I won’t call it “negative theology” because that would be attributing too much to such a position, but it strikes me as closely related. I’m sure my theology friends will correct me and I’m eager to learn. So what do I mean by “theological mysterianism”? When confronted by the critiques of rational/natural theology, I often hear people respond with mysterian answers. What is a claim of rational theology? Such a claim might be something like the following:
God is, by definition a perfect being. If God is a perfect being, then God must also be morally perfect and must be omniscient, for when we ask ourselves what “perfection” would be, these properties are logically entailed.
If God is morally perfect, then the stories of Job, Adam and Eve, and Zeus committing adultery cannot be true, because they violate one or the other of these properties of moral perfection or omniscience.
How does the mysterian (usually an advocated of revealed theology) respond? Generally they respond with the claims that humans can’t possibly understand or know God’s perfection because we’re just lowly humans and lack the cognitive capacity to understand these things (or the infinite). In this way, the mysterian is able to preserve the truth of the stories they get from the authority of revealed theology (stories in sacred texts), by saying these things are beyond our comprehension. The argument runs “Although God appears to act immorally in Job, it’s only an appearance produced as a result of our inability to comprehend divine perfection.” Likewise, “Although the story of Adam and Eve appears nonsensical because there’s 1) no plausible reason why a divine being would need to experiment with whether beings such as us would eat the forbidden fruit, and 2) a being that did know how things would turn out but did such a thing anyway would be an immoral sadist, we just can’t understand God’s omniscience, rationality, or moral perfection. He had his reasons and they were good.” In this way, the advocate of mysterianism is able to defend the truth of these stories and stave off critique.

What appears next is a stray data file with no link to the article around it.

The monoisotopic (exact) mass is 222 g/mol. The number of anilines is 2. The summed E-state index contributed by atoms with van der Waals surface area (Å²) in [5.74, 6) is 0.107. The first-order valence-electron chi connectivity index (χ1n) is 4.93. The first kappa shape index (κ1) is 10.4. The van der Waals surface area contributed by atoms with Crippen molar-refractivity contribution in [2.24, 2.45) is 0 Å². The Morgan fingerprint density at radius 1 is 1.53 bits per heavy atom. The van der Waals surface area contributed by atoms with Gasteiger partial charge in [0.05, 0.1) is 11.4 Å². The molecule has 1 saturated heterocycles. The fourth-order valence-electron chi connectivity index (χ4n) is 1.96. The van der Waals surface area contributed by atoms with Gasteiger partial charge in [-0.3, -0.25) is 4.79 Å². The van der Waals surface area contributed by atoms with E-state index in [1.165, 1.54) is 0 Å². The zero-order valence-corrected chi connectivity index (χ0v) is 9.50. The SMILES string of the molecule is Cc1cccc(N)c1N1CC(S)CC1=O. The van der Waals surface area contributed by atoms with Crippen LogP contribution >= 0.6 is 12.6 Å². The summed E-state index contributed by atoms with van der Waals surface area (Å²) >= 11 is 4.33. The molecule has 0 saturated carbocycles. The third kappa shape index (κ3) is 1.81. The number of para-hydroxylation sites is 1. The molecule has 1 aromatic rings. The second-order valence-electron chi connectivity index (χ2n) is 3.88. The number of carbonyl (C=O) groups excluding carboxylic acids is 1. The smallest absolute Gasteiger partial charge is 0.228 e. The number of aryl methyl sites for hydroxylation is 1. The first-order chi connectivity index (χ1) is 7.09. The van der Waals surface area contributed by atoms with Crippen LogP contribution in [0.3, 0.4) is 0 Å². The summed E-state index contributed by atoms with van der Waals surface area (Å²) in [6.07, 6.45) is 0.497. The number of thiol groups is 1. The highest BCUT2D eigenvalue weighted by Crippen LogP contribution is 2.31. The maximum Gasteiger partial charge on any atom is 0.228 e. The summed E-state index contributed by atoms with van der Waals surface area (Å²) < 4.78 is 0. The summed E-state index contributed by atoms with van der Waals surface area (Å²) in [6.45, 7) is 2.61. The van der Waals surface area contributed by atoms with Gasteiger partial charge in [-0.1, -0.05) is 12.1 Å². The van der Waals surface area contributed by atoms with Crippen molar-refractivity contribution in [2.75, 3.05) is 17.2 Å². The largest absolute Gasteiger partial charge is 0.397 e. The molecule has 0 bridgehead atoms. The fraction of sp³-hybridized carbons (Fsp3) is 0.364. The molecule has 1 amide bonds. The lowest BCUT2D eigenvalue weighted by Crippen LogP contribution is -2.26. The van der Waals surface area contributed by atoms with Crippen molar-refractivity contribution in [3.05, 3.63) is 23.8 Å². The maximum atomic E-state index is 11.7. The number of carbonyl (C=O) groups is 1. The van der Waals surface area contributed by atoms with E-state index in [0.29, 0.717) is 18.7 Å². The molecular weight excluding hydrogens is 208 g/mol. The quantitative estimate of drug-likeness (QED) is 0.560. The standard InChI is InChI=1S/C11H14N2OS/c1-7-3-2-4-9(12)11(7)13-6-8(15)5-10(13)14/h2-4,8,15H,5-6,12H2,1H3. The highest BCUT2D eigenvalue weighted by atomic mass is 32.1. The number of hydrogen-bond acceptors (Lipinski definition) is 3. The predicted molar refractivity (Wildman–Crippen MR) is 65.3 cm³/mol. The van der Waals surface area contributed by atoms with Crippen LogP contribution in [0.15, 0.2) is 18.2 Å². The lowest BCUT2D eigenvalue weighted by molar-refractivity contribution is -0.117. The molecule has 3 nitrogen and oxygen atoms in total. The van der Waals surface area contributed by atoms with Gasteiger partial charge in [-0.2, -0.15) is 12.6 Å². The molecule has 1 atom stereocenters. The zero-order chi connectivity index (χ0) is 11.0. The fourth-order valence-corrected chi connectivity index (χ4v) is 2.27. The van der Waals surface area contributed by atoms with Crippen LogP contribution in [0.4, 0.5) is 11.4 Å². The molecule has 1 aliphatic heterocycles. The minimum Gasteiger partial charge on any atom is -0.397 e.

Such a strategy is fine so far as it goes, but it is not without consequences. If we submit the mysterian argument to weak transcendental analysis, we see that it assumes that God is unknowable. This has serious implications for discussions of God in public discourse. The mysterian began by wanting to save the stories they derive from revealed theology by saying that God’s nature is essentially unknowable. Not a bad strategy. However, what they fail to notice is that they’re burning down the house when they say this. If God we claim that God is essentially unknowable, that he’s a complete mystery, then we’ve sacrificed the right to say anything of God. We’ve sacrificed the right to say that God is good, that God’s creation is good, that God commands certain things, that there’s a reason for things, or that there’s any way that we can distinguish God from a tyrant (a being that arbitrarily acts merely based on taste and is able to establish his acts as sanctioned because of his mere superior power alone; like Q in Star Trek: The Next Generation). In other words, in a desire to preserve his stories as true, the mysterian abdicates any right to use God as a reason or premise in any argument about our moral duties, how the polis should be organized, why creation is good, etc. Why? Because the mysterian has said we can rationally know nothing because he is so far “beyond” (as Plato would have it) any rational comprehension. If you wish to make that argument, fine. However, in doing so, you’ve sacrificed any right to use appeals to God’s goodness and commands in your argumentation on any other issue. Notice, in making this argument I’ve done so in a completely immanent fashion. I haven’t appealed to any external or outside criteria, but have merely taken the mysterian at his own word and drawn out the consequences of those words. Somehow I suspect that no one is really a mysterian and that people who argue this way also argue that some knowledge of God is possible when they appeal to God.